Category Archives: Fruit

Fruit and Yogurt Granola Tarts

A delicious -- if finicky and fiddly -- little tart.

A delicious — if finicky and fiddly — little tart.

 

I think of this recipe as Beauty & The Beast.

It’s a beaut because once “Fruit & Yogurt Granola Tarts” get all dressed up with summer berries, peaches, plums and whatnot, they’re not only dazzling but delicious.

But it’s also a beast because even though these are extremely simple little tarts to make, they are a monster to get out of their pans without crumbling.

You’ve heard how the third time is the charm?

Well, not in this case. I actually made this recipe three times — that’s how determined I was to try to solve the problem of getting the tarts out of their mini pans intact. But even tweaking the recipe not once, but twice, still didn’t help.

So why am I still including the original recipe here? Because I love the notion of creating a mini tart crust out of oats, butter, maple syrup and walnuts. It really is like a granola bar with its extremely nutty, oaty taste. And because you are using Greek yogurt and fresh fruit to top it, it’s nearly guilt-free as far as desserts go. Well, at least in my book. In fact, I think it’s as tasty for breakfast as it is for a finale to dinner.

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Le Marché At Santana Row

Cardamom snail and sticky bun from The Midwife & The Baker stand at the Santana Row farmers' market.

Cardamom snail and sticky bun from The Midwife & The Baker stand at the Santana Row farmers’ market.

 

If you haven’t yet checked out the new summer farmers’ market at Santana Row, you’re missing out.

Le Marche takes place every Wednesday, 4 p.m. to 8 p.m., through September. The main Row is closed off to cars, so you can stroll both sides of the street easily to check out the wares of more than 50 vendors.

A bevy of stands to check out.

A bevy of stands to check out.

Beautiful summer tomatoes for sale.

Beautiful summer tomatoes for sale.

There’s everything from organic produce to fresh seafood and meat to cheese to baked goods.

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Time for Fig Tart — Two Helpings At Least

Fresh figs -- in all their glory -- in a perfect tart.

Fresh figs — in all their glory — in a perfect tart.

 

Figs are a rather stealth fruit.

For those of us not lucky enough to have our own backyard fig trees, we forget the candy-sweet, sticky, plump fruit have two seasonal harvests a year here — in June-July, and September-October.

As such, they rather sneak up on us. There we are, ogling the strawberries, plums and nectarines at the market, when all of a sudden out of the corner of our eye, our attention gets hijacked. “Are those figs?,” we find ourselves asking silently, as we hurry over to investigate. Sure enough, they are baskets bulging with the gorgeous purple or green figs.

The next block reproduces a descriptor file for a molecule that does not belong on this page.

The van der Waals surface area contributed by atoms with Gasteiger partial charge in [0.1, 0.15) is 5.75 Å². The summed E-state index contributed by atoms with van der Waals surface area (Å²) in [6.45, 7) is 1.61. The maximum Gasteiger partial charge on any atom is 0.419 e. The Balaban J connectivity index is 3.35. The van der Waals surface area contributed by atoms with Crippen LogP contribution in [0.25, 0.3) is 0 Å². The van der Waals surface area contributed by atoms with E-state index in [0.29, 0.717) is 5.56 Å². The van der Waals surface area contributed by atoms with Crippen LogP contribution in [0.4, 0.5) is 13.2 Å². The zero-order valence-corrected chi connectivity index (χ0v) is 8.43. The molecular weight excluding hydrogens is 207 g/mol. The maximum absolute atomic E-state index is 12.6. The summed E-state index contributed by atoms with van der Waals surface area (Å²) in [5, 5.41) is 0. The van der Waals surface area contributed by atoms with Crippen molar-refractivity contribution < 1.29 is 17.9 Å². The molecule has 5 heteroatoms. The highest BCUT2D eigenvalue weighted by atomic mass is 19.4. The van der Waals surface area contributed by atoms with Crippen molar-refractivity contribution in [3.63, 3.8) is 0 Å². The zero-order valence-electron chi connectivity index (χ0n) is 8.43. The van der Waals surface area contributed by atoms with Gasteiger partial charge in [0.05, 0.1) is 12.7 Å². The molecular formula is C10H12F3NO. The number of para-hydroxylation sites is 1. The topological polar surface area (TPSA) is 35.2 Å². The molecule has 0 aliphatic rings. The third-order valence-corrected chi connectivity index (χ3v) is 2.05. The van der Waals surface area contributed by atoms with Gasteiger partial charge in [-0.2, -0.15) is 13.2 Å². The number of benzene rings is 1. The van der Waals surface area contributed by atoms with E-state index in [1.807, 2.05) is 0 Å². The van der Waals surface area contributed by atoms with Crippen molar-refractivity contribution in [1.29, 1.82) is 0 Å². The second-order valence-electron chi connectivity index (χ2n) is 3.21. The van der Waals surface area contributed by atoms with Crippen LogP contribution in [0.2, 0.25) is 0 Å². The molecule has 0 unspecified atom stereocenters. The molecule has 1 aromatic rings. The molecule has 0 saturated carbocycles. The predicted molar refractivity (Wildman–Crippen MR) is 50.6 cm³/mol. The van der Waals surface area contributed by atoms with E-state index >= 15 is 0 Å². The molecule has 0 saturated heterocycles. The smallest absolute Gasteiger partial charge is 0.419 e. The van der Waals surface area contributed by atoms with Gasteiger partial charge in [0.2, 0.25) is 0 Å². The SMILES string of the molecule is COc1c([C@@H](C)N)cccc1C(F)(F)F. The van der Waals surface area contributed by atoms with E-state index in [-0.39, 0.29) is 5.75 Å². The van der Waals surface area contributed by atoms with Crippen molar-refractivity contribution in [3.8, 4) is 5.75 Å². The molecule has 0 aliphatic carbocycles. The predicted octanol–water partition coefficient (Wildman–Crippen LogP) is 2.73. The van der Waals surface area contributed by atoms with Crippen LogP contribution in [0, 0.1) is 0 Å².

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Melissa Clark’s Peachy Pork

One-pan magic that makes the most of summer peaches.

One-pan magic that makes the most of summer peaches.

 

Every summer, I turn fruity.

As in batty for plums, pluots, peaches, nectarines cherries, strawberries, blueberries, figs and the like.

So much so that I practically have to restrain myself from buying a few of everything that I see at the farmers market, lest I end up with a load of fruit at the end of the week, when I am ready to set out to the market again on my regular weekend jaunt.

Just last Saturday, my favorite strawberry vendor asked me pointedly, “Do you really go through this many strawberries every week?” as I bought my usual three baskets from him.

Why, yes, I do. I really, really do.

Hey, it could be worse. At least he didn’t ask, “Do you really go through five buckets of chicken every week?”

Instead, I’m proud to be fruity to the core. Most of my haul is enjoyed as is — out of hand or topped with Greek yogurt or tossed into salads. Some get baked into sweet treats such as galettes, muffins or financiers. And every now and then, some actually end up in something savory.

Like “Peachy Pork or Veal with Pomegranate Molasses and Charred Onion.”

DinnerChangingTheGame

The recipe is from “Dinner: Changing the Game” (Clarkson Potter), the newest cookbook by Melissa Clark, of which I received a review copy.

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The Joys of Cherry Snow Cones in Summer

When the weather gets hot, reach for a cherry snow cone with a dash of kirsch.

When the weather gets hot, reach for a cherry snow cone with a dash of kirsch.

 

On Christmas long ago when I was a kid, my aunt gave me a snow cone maker.

It was one of those plastic, hand-cranked ones in the likeness of Frosty the Snowman. You’d plop ice cubes into the top of his “head,” turn the lever like mad, until fluffy shaved ice started filling his “stomach.” I’d scoop it out and fill a paper cone or cup, then drizzle on the syrup that came in the kit, which no doubt back then was made with all manner of artificial flavors and colorings.

No matter, it did the trick — offering up an icy, slushy, syrupy sweet treat that I couldn’t get enough of.

Decades later as an adult, I was gifted another snow cone maker much like my childhood one.This one, however, was in the likeness of Snoopy, and a cross between a real and a gag Christmas gift from a best friend who knew only too well my adoration of Peanuts characters. I’m not above saying I used it, too.

After all, no matter what age you are, there’s just something magical about snow cones, how mundane ice can be transformed into something so incredibly delightful.

Food52IceCream

That’s why when I saw this recipe for “Cherry Snow Cone” in the new “Food52 Ice Cream & Friends” (Ten Speed Press) by the editors of Food52, of which I received a review copy, I knew I had to make it.

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